Following a glitch with American Airlines’ pilot scheduling system in which some flights were unstaffed for the upcoming holiday season, the Allied Pilots Association (APA) has filed a formal grievance.
According to the APA, American’s management disclosed a failure with the system last Friday, and as a result, thousands of flights currently do not have pilots assigned to them. While the airline was quick to take action, offering pilots up to 150% of their hourly rate, the pilot’s association remains frustrated with the lack of collaboration given the difficult circumstances.
A statement posted yesterday by the APA says that “by not including APA in developing collaborative solutions to this critical holiday scheduling failure, management’s actions contrast with their handling of previous scheduling failures involving other work groups. This stands in direct opposition to the company mantra of “Validating the Trust” and the stated goal of making culture a competitive advantage.”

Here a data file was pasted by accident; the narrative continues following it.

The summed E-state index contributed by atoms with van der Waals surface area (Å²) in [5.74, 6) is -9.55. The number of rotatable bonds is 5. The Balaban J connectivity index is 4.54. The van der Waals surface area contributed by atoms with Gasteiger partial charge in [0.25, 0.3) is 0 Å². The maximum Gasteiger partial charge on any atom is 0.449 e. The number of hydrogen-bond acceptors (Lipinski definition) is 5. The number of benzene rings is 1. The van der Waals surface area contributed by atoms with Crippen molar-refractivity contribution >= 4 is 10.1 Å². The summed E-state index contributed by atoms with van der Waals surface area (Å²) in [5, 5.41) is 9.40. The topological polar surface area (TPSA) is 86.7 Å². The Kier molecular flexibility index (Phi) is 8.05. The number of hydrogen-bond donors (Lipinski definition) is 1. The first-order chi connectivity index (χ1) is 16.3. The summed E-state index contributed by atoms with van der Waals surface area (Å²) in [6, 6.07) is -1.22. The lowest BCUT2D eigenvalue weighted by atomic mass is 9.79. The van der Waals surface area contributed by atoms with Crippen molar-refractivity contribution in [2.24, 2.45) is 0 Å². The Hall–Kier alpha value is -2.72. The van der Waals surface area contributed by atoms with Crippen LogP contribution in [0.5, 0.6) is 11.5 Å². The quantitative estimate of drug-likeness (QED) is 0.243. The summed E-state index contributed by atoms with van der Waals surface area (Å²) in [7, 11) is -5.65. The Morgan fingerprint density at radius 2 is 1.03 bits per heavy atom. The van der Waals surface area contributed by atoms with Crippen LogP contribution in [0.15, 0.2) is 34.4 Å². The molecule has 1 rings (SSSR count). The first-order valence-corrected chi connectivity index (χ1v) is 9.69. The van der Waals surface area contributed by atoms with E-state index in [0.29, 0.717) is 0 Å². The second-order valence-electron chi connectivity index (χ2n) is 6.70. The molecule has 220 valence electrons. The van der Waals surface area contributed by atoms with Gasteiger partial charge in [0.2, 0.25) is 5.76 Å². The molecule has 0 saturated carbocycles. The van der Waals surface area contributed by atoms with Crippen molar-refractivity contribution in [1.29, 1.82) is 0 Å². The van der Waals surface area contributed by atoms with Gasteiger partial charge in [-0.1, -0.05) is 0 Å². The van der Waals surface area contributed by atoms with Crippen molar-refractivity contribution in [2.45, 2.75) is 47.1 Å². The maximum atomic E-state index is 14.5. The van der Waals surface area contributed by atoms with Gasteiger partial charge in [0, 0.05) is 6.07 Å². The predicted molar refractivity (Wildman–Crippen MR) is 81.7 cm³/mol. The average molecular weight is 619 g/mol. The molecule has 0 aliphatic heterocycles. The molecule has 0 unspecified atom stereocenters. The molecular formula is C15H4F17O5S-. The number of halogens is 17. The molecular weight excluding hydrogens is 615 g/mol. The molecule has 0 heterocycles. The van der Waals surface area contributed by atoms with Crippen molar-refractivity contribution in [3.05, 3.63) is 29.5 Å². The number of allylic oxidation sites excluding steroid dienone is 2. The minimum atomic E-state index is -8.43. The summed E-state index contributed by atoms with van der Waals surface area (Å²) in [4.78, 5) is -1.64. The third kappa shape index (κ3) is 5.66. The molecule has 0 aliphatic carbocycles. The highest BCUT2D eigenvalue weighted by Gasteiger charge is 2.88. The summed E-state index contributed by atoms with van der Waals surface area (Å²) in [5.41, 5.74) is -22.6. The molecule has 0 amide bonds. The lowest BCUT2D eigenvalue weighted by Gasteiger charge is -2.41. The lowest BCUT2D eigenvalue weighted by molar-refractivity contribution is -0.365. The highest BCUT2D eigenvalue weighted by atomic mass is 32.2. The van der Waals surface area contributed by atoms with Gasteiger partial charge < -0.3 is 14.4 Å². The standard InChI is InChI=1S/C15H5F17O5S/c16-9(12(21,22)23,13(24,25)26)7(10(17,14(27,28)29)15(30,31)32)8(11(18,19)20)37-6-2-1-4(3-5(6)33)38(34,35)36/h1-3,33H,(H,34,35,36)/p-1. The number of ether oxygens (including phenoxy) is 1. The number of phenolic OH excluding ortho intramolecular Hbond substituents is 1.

Meanwhile, according to NBC News, American responded with a statement describing the increased pay and adding that they “will work with the APA to take care of our pilots and ensure we get our customers to where they need to go over the holidays.”
A memo to the pilots, which was obtained by CNBC, states that flights out of the airline’s hubs in Miami, Dallas-Fort Worth, Chicago’s O’Hare and New York’s LaGuardia Airport are likely to be affected if the flights remain unstaffed.
In an update on Thursday, American Airlines released a statement saying “we have not canceled any scheduled flights in December and will continue to work to ensure both our pilots and our customers are cared for.”
The APA responded shortly after saying “thousands of flights are still listed as unassigned.”
Following the airline’s third-quarter results in late October, it remains under pressure from shareholders to improve its profit while closely monitoring capacity growth. In April, American CEO, Doug Parker, announced pay raises for its pilots and flight attendants to keep their pay competitive with rival airlines.
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